Hemp seeds have long been a staple in health-food stores, being prized for decades for their nutritional benefits ― they’re a good source of omega-3 fatty acids, a complete protein source, and a rich source of essential minerals, including magnesium, phosphorus, iron and zinc.
In the past few years, hemp seeds have gained popularity and have started moving into mainstream markets. These days, you can even find them at Trader Joe’s. People sprinkle them on their salads, blend them into their smoothies, bake them into granolas and even turn them into hemp milk.
But there’s something many people just can’t get over: hemp’s link to marijuana.
As we sprinkle the seeds on top of our salads, we can’t help but wonder: what’s the deal with hemp seeds and THC?
What are hemp seeds, actually?
Hemp seeds are cultivated from the hemp plant, which is grown predominantly for its seeds and fibers.
Here’s where the confusion comes from: The hemp plant looks a bit like the marijuana plant and it actually come from the same plant species, Cannabis Sativa L, but there are major differences between the two.
For one, the marijuana plant is stalkier, while the hemp plant is taller and thinner. But more importantly, the hemp plant contains low levels (less than 0.3 percent) of tetrahydrocannabinol (THC), the psychoactive component of Cannabis Sativa. Marijuana can contain anywhere from 5 to 30 percent.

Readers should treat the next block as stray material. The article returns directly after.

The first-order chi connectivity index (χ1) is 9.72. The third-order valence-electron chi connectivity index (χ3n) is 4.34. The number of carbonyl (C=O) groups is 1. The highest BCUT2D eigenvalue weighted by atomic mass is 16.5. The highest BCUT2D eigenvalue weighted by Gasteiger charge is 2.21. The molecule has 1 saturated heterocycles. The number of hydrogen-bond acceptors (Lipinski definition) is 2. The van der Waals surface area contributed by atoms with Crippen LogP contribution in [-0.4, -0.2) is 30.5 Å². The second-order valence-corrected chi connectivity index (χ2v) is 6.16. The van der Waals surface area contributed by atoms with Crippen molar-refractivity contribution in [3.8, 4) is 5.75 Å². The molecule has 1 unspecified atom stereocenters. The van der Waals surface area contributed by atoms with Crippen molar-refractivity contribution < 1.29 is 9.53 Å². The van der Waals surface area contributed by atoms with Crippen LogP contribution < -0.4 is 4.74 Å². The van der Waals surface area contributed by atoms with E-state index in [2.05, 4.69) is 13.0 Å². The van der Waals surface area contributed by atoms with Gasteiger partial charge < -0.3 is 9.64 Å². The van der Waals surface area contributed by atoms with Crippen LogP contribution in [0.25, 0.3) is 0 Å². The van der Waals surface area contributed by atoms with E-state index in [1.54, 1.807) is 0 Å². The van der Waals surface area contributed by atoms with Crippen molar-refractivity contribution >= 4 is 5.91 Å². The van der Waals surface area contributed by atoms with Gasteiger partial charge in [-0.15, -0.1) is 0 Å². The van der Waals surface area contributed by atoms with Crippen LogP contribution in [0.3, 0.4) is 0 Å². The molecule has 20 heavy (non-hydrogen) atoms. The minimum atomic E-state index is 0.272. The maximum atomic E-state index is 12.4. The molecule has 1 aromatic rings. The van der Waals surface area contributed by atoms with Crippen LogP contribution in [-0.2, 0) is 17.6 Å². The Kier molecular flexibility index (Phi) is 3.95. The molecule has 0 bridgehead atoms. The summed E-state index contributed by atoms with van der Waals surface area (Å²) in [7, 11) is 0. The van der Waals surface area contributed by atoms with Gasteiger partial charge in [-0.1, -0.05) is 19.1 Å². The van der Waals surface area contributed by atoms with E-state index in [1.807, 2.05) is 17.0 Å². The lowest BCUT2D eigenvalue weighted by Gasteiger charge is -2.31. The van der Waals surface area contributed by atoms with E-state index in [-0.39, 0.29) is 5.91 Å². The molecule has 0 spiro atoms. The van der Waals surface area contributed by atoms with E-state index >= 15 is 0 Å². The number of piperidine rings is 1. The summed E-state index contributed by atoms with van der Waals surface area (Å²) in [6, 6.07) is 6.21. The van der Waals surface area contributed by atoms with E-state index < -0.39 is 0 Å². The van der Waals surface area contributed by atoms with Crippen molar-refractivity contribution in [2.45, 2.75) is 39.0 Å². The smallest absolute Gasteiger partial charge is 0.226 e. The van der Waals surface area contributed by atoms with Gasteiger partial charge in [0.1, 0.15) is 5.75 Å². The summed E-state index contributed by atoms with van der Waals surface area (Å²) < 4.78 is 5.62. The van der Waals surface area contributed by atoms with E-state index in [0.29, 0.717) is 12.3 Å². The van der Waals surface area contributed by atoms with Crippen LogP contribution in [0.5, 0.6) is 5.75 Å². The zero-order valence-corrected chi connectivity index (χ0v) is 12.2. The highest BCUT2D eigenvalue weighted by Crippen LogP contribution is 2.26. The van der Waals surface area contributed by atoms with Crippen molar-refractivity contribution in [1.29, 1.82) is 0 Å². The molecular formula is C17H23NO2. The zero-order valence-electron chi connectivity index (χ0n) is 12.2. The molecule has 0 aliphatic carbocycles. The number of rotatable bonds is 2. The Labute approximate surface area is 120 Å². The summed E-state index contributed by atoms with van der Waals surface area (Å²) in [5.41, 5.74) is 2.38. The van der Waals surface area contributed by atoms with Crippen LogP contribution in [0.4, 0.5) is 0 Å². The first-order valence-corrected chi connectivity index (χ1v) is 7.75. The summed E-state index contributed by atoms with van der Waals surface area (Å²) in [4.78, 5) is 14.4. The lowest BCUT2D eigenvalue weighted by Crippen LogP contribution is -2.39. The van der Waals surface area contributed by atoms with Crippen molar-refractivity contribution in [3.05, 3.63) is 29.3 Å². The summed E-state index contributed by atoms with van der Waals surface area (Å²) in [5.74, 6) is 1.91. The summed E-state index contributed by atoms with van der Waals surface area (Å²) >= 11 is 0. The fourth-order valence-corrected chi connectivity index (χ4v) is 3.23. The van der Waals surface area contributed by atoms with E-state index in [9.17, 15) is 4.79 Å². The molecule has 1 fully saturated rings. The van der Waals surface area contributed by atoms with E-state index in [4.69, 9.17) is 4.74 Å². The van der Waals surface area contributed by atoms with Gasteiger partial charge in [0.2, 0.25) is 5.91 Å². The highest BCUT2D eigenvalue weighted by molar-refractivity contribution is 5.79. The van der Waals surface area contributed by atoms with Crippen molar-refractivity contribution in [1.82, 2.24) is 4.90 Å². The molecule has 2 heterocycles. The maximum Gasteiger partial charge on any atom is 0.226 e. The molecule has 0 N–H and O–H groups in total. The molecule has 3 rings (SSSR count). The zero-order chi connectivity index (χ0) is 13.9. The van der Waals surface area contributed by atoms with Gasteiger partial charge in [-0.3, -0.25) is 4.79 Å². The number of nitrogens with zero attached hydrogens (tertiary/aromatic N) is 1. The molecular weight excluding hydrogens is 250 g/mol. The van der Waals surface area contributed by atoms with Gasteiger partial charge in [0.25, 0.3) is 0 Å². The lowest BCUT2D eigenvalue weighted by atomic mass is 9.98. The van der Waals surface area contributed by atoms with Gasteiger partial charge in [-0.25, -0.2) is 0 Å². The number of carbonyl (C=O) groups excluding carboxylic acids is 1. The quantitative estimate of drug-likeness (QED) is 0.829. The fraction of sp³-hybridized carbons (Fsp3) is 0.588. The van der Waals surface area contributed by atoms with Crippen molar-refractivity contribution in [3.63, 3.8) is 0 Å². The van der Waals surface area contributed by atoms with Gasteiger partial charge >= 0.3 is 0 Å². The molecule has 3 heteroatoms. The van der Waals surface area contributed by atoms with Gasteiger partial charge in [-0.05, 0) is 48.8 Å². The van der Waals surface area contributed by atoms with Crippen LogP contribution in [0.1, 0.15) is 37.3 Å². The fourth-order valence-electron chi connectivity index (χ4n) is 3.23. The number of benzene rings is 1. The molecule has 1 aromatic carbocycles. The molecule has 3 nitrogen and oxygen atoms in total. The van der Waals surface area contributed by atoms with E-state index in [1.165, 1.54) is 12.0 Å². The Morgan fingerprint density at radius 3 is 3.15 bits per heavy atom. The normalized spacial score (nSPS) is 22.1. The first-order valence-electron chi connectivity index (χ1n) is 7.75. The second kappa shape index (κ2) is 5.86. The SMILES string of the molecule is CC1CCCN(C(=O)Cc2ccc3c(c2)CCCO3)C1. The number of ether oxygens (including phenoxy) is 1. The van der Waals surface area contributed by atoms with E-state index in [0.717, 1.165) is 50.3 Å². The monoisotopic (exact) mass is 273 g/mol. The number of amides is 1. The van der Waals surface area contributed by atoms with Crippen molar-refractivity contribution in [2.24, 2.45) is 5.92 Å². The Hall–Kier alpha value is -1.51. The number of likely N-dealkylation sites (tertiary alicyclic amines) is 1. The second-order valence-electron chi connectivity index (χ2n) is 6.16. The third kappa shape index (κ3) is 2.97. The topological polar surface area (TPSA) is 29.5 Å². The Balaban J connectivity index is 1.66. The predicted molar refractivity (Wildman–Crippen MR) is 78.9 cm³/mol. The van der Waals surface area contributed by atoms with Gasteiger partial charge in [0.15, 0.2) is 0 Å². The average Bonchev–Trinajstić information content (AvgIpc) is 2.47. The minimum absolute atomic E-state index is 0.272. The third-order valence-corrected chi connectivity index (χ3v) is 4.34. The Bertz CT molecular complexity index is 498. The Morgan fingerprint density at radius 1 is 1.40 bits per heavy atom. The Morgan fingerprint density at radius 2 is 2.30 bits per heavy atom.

The seeds of the hemp plant are housed in small, brown hulls that are removed before we get our hands on them. The white seeds we buy at the store are the inner seeds, sometimes called the heart, and they’re soft enough to eat and cook.
Will hemp seeds get you high?
The short answer is no. As mentioned above, hemp seeds are not cultivated from the marijuana plant, but from the hemp plant, which contains minute amounts of THC. According to Jolene Formene, staff attorney at Drug Policy Alliance, “Hemp seeds are non-psychoactive, meaning that consumers cannot get high by eating them.” In other words, it’s impossible to get high from them.
They also won’t cause you to fail a drug test. We know that other foods like poppy seeds, which contain trace amounts of opiates, can make you fail a drug test. Certain places actually ask that you don’t eat poppy seed bagels or muffins before testing. But hemp seeds won’t cause the same confusion. A study found that eating hemp seeds had little effect on a person’s THC levels ― and never enough to exceed the levels looked for in federal drug testing programs.
So, now that you know you can pass a drug test and eat hemp seeds, here are a few recipes you should try.
1 Banana And Berry Hemp Seed Pudding
Get the Banana and Berry Hemp Seed Pudding recipe from Minimalist Baker
2 Dark Chocolate Hemp Energy Bites
Get the Dark Chocolate Hemp Energy Bites recipe from Minimalist Baker
3 Hemp Milk
Get the Hemp Milk recipe from Minimalist Baker
4 Super Seedy Sunflower Butter
Get the Super Seedy Sunflower Butter recipe from Minimalist Baker
- This article originally appeared on HuffPost.